The Thai Journal of Veterinary Medicine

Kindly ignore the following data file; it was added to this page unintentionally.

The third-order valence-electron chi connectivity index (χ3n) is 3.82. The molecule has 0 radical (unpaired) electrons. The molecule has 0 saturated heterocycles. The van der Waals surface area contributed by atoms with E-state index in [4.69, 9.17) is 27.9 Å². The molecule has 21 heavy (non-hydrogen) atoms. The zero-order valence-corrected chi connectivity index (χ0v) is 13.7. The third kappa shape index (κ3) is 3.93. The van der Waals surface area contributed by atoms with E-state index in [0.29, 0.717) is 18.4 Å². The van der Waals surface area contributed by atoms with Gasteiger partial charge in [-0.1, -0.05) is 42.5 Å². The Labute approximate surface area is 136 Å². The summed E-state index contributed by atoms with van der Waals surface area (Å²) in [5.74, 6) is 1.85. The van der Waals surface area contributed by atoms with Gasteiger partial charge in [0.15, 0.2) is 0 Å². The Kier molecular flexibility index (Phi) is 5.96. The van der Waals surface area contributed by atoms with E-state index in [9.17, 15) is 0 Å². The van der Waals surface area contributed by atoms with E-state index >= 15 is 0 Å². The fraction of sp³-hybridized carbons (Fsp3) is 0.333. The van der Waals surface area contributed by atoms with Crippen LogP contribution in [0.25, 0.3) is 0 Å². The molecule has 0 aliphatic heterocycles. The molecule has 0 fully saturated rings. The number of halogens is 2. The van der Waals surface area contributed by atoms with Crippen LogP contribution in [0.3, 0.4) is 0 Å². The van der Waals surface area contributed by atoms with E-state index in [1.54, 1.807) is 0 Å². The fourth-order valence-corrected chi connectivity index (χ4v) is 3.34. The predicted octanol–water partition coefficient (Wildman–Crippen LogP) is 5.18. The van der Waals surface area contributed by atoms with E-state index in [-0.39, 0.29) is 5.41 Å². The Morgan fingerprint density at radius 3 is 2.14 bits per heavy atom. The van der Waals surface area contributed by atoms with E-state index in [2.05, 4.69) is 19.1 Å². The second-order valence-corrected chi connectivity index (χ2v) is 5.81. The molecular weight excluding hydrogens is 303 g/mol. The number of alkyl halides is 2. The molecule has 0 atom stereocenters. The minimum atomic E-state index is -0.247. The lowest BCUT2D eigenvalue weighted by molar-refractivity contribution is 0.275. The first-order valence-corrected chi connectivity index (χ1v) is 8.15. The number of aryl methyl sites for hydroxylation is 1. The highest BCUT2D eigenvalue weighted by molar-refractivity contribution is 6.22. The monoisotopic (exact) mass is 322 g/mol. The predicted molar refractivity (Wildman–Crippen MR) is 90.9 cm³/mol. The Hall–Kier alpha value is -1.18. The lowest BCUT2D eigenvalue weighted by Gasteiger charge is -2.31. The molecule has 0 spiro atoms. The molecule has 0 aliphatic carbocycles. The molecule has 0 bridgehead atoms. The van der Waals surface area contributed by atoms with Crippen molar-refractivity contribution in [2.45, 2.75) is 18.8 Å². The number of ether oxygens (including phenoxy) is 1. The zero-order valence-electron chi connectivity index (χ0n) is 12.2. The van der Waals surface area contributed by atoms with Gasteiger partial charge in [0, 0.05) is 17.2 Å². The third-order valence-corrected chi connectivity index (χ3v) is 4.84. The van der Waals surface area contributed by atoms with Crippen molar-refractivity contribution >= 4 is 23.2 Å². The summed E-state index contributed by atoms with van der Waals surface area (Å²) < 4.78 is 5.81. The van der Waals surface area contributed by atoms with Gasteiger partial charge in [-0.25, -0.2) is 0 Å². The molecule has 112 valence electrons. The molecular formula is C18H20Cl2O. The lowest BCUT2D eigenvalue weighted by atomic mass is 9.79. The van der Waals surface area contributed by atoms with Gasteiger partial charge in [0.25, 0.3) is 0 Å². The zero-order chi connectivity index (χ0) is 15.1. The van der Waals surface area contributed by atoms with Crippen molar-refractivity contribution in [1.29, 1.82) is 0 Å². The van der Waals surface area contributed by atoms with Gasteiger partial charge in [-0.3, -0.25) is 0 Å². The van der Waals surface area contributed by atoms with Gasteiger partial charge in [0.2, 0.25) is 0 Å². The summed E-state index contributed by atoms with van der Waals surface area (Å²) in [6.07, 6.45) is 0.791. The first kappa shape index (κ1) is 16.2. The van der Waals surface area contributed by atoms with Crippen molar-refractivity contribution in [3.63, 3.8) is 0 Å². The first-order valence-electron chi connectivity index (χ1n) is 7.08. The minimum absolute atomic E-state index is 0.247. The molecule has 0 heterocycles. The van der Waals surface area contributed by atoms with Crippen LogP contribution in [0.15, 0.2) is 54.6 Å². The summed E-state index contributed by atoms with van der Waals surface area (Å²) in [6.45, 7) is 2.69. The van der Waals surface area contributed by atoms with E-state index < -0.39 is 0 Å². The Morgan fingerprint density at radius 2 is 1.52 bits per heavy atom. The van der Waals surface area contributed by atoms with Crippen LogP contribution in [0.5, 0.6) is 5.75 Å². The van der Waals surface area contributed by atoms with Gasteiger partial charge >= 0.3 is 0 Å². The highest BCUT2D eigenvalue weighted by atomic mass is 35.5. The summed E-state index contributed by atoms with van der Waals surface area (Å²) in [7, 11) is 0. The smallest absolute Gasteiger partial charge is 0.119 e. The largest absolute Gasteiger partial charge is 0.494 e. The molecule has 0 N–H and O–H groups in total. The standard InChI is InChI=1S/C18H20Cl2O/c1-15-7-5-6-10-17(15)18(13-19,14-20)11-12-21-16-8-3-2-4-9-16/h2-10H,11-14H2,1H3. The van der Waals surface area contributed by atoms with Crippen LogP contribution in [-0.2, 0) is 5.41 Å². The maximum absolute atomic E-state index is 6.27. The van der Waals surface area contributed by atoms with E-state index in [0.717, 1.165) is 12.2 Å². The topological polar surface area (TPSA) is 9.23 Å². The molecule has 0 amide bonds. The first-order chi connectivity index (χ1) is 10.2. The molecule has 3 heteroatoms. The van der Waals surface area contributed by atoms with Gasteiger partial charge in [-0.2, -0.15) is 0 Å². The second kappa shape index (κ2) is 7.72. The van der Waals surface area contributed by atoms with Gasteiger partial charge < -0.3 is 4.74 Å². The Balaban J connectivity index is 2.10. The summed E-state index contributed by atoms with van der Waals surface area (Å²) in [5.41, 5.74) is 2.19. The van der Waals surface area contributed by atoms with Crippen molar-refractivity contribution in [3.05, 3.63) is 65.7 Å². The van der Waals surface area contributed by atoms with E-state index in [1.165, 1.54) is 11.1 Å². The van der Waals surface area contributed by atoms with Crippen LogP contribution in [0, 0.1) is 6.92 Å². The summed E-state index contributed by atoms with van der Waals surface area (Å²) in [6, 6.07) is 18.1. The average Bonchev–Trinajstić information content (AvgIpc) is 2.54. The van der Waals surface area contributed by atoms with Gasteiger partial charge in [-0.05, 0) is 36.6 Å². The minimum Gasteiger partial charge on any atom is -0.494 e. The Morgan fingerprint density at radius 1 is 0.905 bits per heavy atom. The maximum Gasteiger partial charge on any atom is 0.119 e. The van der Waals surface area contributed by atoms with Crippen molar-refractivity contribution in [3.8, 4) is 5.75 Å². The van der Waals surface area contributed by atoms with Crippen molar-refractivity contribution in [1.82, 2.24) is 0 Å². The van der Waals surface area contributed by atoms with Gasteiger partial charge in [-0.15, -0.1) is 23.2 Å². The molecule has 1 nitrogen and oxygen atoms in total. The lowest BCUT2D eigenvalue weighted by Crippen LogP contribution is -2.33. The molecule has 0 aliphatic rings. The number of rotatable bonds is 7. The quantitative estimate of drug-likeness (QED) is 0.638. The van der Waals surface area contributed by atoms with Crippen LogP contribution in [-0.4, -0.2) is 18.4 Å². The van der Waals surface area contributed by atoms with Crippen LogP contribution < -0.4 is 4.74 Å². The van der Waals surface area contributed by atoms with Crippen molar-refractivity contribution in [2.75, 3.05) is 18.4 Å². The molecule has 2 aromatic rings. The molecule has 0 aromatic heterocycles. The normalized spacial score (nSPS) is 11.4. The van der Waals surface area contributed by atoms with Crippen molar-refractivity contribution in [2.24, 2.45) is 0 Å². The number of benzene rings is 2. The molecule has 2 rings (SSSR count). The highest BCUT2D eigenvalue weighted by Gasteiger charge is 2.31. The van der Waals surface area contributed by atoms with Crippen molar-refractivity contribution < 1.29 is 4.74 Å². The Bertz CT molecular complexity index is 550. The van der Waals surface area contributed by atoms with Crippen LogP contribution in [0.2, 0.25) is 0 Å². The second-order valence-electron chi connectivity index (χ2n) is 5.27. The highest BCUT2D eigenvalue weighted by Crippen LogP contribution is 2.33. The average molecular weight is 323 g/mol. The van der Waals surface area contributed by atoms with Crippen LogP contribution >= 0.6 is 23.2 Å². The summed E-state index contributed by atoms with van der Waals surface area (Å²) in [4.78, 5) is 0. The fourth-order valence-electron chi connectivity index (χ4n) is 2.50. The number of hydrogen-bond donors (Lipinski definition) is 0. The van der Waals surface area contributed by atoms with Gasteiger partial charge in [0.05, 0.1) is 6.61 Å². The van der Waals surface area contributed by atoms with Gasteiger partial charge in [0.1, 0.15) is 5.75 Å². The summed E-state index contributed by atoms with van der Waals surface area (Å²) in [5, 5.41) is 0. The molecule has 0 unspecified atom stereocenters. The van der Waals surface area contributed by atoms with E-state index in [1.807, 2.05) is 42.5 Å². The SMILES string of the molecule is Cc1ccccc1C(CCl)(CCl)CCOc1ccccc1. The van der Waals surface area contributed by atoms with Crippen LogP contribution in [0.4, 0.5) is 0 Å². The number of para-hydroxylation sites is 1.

Oxidative stress can result from either the excessive production of reactive oxygen species (ROS) or an impaired antioxidant system, or both. It causes damage to lipids, proteins and DNA. Therefore, oxidative stress may be involved in carcinogenesis, and is associated with many types of cancer in dogs. The objective of this study was to compare the levels of malondialdehyde, protein hydroperoxides, glutathione, retinol and alpha-tocopherol between dogs with mast cell tumors and clinically healthy controls. Blood samples were obtained from eighteen clinically healthy dogs and fourteen dogs with spontaneous mast cell tumors. Malondialdehyde and protein hydroperoxides levels were measured by the thiobarbituric acid reactive substance assay, and the ferric-xylenol orange assay, respectively. Glutathione level was determined using spectrophotometric assay. Retinol and alpha-tocopherol levels were measured using the high performance liquid chromatographic method. Dogs with mast cell tumors had significantly higher levels of malondialdehyde (P<0.01) and protein hydroperoxides (P<0.05) compared with the clinically healthy controls. When considering antioxidants, dogs with mast cell tumors had significantly lower levels of glutathione (P<0.01), retinol (P<0.05) and alpha-tocopherol (P<0.01) compared with the clinically healthy controls. Mast cell tumors in dogs are associated with oxidative stress and antioxidant status. Further studies on oxidative stress and antioxidant activity in dogs should be conducted to guide and plan the complementary treatment of canine cancer.

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